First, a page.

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How to vote in Delaware's presidential primary Tuesday

Delaware Public Media

Delaware’s presidential primary is finally here—after being pushed back twice because of the coronavirus. 

Polls are open the usual times—7 a.m. to 8 p.m. Tuesday, July 7. A limited number of polling places will be open, but voters can go to any in their county. A list of polling places can be found on the Delaware Department of Elections’ website


Voters will use the new touchscreen voting machines the state got last spring. Delaware Election Commissioner Anthony Albence said during a web forum hosted by the University of Delaware’s Center for Disabilities Studies late last month that the machines are more accessible.


“We have the ability to display in large fonts. We have the ability for contrast,” he said. “The universal consul voting device that’s … available in every polling place, they have a lot of tactile items on them as well as braille, raised edges, different shaped buttons. It also has an input for other assistive devices like sip and puff that we’ve never had previously.”


The state is seeing record absentee voting this election — after Gov. John Carney expanded one of the permissible absentee excuses because of the virus, effectively allowing every registered Democrat or Republican voter to return their ballot by mail, fax or email for the presidential primary.


Jill Itzkowitz, who leads the Delaware League of Women Voters’ elections and voting committee, says this has caused some confusion.


“Once you read the ballot, it really scares people because the ballot itself doesn’t say anything about COVID-19,” she told Delaware Public Media last week.


Still, as of Thursday more than 46,800 voters had already returned absentee ballots— nearly ten times the number that did so in the 2016 presidential primary, according to the Department of Elections. More than 77,000 voters had requested them. 


The deadline for the Department of Elections to send absentee ballots to voters has passed. But voters can still deliver a ballot to their Department of Elections County Office until 8 p.m. Tuesday. Voters who requested electronic ballot delivery can also return their ballots by fax or email, with an encryption option, until 8 p.m.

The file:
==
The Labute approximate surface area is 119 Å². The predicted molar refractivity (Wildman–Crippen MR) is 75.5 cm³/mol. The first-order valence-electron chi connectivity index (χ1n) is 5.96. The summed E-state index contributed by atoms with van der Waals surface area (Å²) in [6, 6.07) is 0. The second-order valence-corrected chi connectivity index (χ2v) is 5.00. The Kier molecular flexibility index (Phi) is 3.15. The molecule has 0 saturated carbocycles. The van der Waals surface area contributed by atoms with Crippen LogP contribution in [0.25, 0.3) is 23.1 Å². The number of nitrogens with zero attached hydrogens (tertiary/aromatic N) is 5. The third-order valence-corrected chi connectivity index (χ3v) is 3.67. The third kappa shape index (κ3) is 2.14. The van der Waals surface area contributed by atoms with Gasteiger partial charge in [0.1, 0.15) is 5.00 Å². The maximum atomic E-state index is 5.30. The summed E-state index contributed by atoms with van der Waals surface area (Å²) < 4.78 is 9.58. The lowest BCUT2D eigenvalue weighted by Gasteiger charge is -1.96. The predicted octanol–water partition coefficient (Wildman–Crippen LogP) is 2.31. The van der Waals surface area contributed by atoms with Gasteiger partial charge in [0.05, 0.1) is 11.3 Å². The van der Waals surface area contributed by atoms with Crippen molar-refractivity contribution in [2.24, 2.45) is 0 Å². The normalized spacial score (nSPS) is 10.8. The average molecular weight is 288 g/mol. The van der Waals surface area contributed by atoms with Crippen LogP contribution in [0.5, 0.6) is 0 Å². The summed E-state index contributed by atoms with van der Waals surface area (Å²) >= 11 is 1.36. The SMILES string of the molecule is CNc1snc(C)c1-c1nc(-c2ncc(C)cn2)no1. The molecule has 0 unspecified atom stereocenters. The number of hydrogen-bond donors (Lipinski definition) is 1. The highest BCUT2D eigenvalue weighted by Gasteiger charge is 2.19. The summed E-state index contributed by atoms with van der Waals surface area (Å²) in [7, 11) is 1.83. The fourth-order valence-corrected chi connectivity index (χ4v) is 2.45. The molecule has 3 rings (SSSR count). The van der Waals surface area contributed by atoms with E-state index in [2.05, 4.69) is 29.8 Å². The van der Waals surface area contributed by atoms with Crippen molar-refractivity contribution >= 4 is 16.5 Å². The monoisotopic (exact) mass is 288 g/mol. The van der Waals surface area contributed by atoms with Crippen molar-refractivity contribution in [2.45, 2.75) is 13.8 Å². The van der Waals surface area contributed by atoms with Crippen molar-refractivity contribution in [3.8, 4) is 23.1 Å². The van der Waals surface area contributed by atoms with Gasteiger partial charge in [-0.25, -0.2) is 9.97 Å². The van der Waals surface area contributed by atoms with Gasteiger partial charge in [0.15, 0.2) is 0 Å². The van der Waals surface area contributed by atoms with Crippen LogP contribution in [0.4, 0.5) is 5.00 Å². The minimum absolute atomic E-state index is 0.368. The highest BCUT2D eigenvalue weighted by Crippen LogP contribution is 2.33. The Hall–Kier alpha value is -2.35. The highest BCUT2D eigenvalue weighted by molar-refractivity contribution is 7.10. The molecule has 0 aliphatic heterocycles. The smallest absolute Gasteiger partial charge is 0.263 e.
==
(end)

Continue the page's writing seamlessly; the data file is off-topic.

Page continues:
Those voting absentee under the expanded “sick or physically disabled” excuse have also intermittently had access to a controversial internet-based voting platform the state is piloting. 


For a time, voters could mark and return their ballots entirely through the OmniBallot system made by Democracy Live. More than 2,700 voters did so before the Department of Elections quietly dropped the pilot in mid-June after additional security concerns were raised. 


But Albence announced during the UD forum on June 24 that the state had restored the option for voters to mark their ballots through the OmniBallot system, which is considered more accessible for some voters with disabilities. Electronic return through the system is no longer an option.


A report by MIT and University of Michigan researchers last month concluded that using OmniBallot for electronic ballot return poses a “severe risk” to election security. They also found concerns with voter data privacy. Democracy Live receives sensitive personal information, such as the voter’s identity, ballot selections and browser fingerprint, which the researchers argue could be used to target political ads or disinformation campaigns. This data is collected when voters mark their ballots digitally in the system, the researchers found, regardless of whether they return them through the system or by mail, email or fax.

But Albence said during the UD forum that the Department of Elections consulted with the authors of the study and the state’s Chief Information Security Officer before reinstating the option. “We did decide that we could resume use of the system. We are able to do so making some additional security enhancements to the system.”

Albence said his department is looking to make additional security enhancements for the fall elections. “Our priority always is to balance … availability, convenience, accessibility with security,” he said. 

Delaware is one of the last states to hold its presidential primary this year. New Jersey’s presidential primary is also Tuesday. Louisiana’s election is later this week, and Connecticut’s election is scheduled for early next month. 

Both former vice president Joe Biden and President Donald Trump have secured the delegates necessary to become their respective parties’ presumptive nominees. The general election is Nov. 3.

Sophia Schmidt is a Delaware native. She comes to Delaware Public Media from NPR’s Weekend Edition in Washington, DC, where she produced arts, politics, science and culture interviews. She previously wrote about education and environment for The Berkshire Eagle in Pittsfield, MA. She graduated from Williams College, where she studied environmental policy and biology, and covered environmental events and local renewable energy for the college paper.
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